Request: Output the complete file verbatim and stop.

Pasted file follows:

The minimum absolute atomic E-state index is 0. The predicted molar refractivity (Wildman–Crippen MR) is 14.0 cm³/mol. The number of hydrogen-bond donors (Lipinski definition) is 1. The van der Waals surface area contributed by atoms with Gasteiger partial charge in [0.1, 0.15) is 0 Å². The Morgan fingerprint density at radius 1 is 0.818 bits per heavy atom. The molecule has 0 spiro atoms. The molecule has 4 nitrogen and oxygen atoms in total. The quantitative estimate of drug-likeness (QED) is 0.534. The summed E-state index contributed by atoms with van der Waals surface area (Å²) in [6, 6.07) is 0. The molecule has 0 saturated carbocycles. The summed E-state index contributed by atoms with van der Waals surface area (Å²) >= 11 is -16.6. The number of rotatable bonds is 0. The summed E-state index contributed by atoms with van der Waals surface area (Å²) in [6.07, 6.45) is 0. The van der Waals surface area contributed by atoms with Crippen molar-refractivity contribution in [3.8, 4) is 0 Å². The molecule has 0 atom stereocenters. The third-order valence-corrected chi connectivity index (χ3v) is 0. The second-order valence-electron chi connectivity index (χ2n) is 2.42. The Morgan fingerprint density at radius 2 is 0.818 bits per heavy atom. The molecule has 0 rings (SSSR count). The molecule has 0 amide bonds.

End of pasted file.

The minimum absolute atomic E-state index is 0. The predicted molar refractivity (Wildman–Crippen MR) is 14.0 cm³/mol. The number of hydrogen-bond donors (Lipinski definition) is 1. The van der Waals surface area contributed by atoms with Gasteiger partial charge in [0.1, 0.15) is 0 Å². The Morgan fingerprint density at radius 1 is 0.818 bits per heavy atom. The molecule has 0 spiro atoms. The molecule has 4 nitrogen and oxygen atoms in total. The quantitative estimate of drug-likeness (QED) is 0.534. The summed E-state index contributed by atoms with van der Waals surface area (Å²) in [6, 6.07) is 0. The molecule has 0 saturated carbocycles. The summed E-state index contributed by atoms with van der Waals surface area (Å²) >= 11 is -16.6. The number of rotatable bonds is 0. The summed E-state index contributed by atoms with van der Waals surface area (Å²) in [6.07, 6.45) is 0. The van der Waals surface area contributed by atoms with Crippen molar-refractivity contribution in [3.8, 4) is 0 Å². The molecule has 0 atom stereocenters. The third-order valence-corrected chi connectivity index (χ3v) is 0. The second-order valence-electron chi connectivity index (χ2n) is 2.42. The Morgan fingerprint density at radius 2 is 0.818 bits per heavy atom. The molecule has 0 rings (SSSR count). The molecule has 0 amide bonds.